What we know about NAFTA is that it has had a redistributive effect in the United States. There have been winners, and there have been losers. This is within expectations, and fully within the theory of trade described above. Some people claim that they personally benefitted from NAFTA. Some people claim that they personally were hurt by NAFTA. People on both sides can be correct in these personal assessments. Having both winners and losers is one effect of trade. One way to assess a trade agreement is to do a cost/benefit analysis of the overall picture. Put those who have been helped in the plus column, and those who have been hurt in the minus column. Beyond that, we can take a look at the overall effects on the economy – all of the effects, not just cherry-picked ones – and put them into the relevant plus/minus column.
What about the overall effect on jobs, wages, the trade balance, and productivity? We have data, but there are reasons to believe that the numbers can be explained, at least partially, by other factors. Supporters of NAFTA tend to credit the trade agreement with items in the plus column, but blame unrelated factors for items in the minus column. Opponents tend to do the opposite – credit unrelated factors for items in the plus column while blaming NAFTA for items in the minus column.
The truth is complex. NAFTA is clearly a factor in the economic data, but there are other factors. Here is what we know from the data. How much of it is due to NAFTA is open to interpretation.
The net “good” or “bad” of NAFTA is difficult to analyze. In the real world, there are too many other factors involved in the results. The real world doesn’t have the benefit of ceteris paribus (everything else being equal) which is used as an assumption in economic theory. Still, a thorough cost/benefit analysis using what is known about the results – even if assumptions have to be made about the degree to which NAFTA has contributed to the results – is perhaps the best approach to take in judging whether NAFTA has been good or bad for the United States. It’s certainly a more rational approach than cherry-picking results in order to lead to a predetermined conclusion.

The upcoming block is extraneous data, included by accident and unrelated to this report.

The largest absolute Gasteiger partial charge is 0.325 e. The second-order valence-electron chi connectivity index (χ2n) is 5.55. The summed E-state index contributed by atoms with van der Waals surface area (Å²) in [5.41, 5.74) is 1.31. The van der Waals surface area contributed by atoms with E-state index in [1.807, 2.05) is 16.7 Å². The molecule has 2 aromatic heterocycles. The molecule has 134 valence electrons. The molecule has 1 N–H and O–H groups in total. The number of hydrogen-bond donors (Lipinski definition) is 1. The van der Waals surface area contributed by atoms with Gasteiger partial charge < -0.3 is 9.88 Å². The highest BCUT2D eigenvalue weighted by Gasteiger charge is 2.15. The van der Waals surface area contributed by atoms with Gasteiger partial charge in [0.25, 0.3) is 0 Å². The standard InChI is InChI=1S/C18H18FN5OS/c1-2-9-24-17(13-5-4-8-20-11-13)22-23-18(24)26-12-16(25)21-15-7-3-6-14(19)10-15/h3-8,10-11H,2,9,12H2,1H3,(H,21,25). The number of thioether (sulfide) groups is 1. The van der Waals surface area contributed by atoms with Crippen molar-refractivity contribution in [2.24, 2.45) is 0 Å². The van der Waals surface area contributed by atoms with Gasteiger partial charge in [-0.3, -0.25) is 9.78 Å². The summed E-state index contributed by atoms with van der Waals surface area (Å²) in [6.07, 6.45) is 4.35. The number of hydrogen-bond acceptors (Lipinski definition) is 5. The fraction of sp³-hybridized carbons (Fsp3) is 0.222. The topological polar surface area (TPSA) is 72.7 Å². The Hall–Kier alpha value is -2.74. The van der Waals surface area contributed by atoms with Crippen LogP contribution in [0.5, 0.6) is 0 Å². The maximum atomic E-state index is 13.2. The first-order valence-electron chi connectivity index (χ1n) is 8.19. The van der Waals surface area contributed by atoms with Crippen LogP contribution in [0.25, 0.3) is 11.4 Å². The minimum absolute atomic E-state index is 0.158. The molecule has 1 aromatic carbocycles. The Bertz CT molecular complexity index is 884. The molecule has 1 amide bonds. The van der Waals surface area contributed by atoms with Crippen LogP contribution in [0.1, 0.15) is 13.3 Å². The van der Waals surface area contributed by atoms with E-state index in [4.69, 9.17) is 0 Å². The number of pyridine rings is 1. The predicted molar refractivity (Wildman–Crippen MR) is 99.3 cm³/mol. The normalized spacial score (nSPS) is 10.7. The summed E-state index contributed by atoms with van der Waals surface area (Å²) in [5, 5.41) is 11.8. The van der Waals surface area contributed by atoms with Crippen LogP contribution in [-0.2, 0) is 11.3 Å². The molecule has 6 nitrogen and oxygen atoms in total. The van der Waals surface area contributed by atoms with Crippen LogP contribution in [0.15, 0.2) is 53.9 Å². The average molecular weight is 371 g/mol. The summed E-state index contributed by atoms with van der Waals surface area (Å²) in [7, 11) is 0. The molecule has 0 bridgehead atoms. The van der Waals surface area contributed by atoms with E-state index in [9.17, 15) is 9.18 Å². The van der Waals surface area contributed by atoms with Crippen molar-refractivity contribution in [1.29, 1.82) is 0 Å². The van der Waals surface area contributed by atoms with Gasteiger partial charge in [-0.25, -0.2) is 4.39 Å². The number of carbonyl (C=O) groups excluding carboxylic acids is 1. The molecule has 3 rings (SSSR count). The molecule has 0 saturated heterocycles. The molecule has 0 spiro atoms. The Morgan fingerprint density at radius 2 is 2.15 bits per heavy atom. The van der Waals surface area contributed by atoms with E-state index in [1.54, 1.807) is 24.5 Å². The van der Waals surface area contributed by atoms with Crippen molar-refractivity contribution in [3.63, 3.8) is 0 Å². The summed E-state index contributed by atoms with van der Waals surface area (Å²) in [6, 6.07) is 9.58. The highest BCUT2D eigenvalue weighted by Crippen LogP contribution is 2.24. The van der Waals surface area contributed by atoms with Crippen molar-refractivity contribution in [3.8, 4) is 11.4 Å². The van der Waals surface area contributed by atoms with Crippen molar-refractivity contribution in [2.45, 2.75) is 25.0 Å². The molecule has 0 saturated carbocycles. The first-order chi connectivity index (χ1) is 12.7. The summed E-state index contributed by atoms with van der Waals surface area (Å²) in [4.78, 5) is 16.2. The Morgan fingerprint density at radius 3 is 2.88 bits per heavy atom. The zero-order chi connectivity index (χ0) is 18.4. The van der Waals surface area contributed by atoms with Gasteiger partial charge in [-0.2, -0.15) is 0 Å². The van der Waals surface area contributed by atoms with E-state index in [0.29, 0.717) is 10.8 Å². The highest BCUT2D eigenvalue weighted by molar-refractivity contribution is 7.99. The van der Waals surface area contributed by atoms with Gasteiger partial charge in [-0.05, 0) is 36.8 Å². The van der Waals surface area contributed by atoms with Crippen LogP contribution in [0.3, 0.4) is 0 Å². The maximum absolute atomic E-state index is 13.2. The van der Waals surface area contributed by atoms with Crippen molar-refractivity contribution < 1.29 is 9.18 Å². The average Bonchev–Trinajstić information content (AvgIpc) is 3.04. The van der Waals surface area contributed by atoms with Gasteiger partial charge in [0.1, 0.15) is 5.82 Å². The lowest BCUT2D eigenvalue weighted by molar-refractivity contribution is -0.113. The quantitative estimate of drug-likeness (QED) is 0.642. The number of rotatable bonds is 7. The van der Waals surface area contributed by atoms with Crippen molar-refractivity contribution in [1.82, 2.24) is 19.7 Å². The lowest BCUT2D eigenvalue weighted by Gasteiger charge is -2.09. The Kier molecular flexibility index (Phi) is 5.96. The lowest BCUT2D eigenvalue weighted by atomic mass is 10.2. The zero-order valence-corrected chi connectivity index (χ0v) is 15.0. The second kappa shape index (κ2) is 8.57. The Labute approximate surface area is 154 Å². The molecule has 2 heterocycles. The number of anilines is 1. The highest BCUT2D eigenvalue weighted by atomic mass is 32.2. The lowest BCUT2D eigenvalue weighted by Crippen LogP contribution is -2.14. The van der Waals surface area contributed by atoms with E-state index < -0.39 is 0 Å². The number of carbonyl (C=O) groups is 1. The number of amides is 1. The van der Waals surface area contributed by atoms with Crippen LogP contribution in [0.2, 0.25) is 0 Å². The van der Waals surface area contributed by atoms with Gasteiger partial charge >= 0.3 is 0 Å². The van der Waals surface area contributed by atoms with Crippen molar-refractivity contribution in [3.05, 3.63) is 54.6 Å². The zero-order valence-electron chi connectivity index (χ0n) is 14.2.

For a proposed trade agreement such as TPP, we don’t have the luxury of historical data to judge the net cost/benefit of its overall effects. Proposals and new agreements would have to be judged based on expected future results. But whether looking at expected future results or actual historical data, such an analysis should be thorough, not cherry-picked. For TPP, no such thorough analysis is possible at this point in time. There is no agreement to judge; there are only ongoing negotiations. Once an agreement is reached, if at all, it will be sent to Congress, and there will be a period of time to debate its pros and cons. Those who have already judged TPP as either good or bad are cherry-picking points of contention based on what they expect to be in such an agreement – which is not a thorough approach.
So far, I have discussed an analysis of international trade agreements based on actual or expected results. This is a “before vs. after” approach. Such an approach is incomplete and can be misleading. A correct approach would include “what will happen if we implement this agreement” vs. “what will happen if we don’t”. There is an important distinction between these two approaches. International trade will go on regardless of which role the United States chooses to play. We have shown that trade agreements increase trade among parties to each agreement, often by a significant amount. Countries which choose not to be included in an agreement can lose out on the increased trade. Nations looking for trading partners might look elsewhere for trading partners. One argument being presented in favor of TPP is that if we don’t make an agreement, we could lose business to China. Whether or not this is true is a point of contention. But these types of possibilities should be included in the analysis.
Perhaps talk about the economy sounds like a bunch of gibberish to you. But if you had a basic understanding of the terminology being used – not the dictionary definitions, but what the words in their context should mean to a layman – free of misleading political implications, then such talk would mean more to you than just gibberish. The good news is that you don’t have to be an economist or even a student of economics in order to understand the terminology.
“Economics Corner: What Everybody Should Know About…” series is designed as a layman-friendly explanation of important economics terms and concepts. Created by Jerry Wyant.